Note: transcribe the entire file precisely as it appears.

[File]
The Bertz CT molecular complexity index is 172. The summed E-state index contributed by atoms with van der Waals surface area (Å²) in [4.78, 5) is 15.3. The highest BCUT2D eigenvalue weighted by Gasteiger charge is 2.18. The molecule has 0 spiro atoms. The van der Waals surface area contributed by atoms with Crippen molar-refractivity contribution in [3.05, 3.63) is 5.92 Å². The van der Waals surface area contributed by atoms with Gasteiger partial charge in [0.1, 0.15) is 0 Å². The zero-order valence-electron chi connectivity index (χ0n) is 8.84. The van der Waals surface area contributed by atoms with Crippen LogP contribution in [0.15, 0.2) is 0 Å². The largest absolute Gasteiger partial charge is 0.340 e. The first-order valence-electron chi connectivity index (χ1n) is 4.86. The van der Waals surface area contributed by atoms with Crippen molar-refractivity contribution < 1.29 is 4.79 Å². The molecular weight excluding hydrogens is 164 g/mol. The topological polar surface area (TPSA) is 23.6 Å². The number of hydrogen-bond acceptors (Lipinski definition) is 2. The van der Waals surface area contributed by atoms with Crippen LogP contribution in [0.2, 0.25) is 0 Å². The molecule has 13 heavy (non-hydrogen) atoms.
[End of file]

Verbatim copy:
The Bertz CT molecular complexity index is 172. The summed E-state index contributed by atoms with van der Waals surface area (Å²) in [4.78, 5) is 15.3. The highest BCUT2D eigenvalue weighted by Gasteiger charge is 2.18. The molecule has 0 spiro atoms. The van der Waals surface area contributed by atoms with Crippen molar-refractivity contribution in [3.05, 3.63) is 5.92 Å². The van der Waals surface area contributed by atoms with Gasteiger partial charge in [0.1, 0.15) is 0 Å². The zero-order valence-electron chi connectivity index (χ0n) is 8.84. The van der Waals surface area contributed by atoms with Crippen LogP contribution in [0.15, 0.2) is 0 Å². The largest absolute Gasteiger partial charge is 0.340 e. The first-order valence-electron chi connectivity index (χ1n) is 4.86. The van der Waals surface area contributed by atoms with Crippen molar-refractivity contribution < 1.29 is 4.79 Å². The molecular weight excluding hydrogens is 164 g/mol. The topological polar surface area (TPSA) is 23.6 Å². The number of hydrogen-bond acceptors (Lipinski definition) is 2. The van der Waals surface area contributed by atoms with Crippen LogP contribution in [0.2, 0.25) is 0 Å². The molecule has 13 heavy (non-hydrogen) atoms.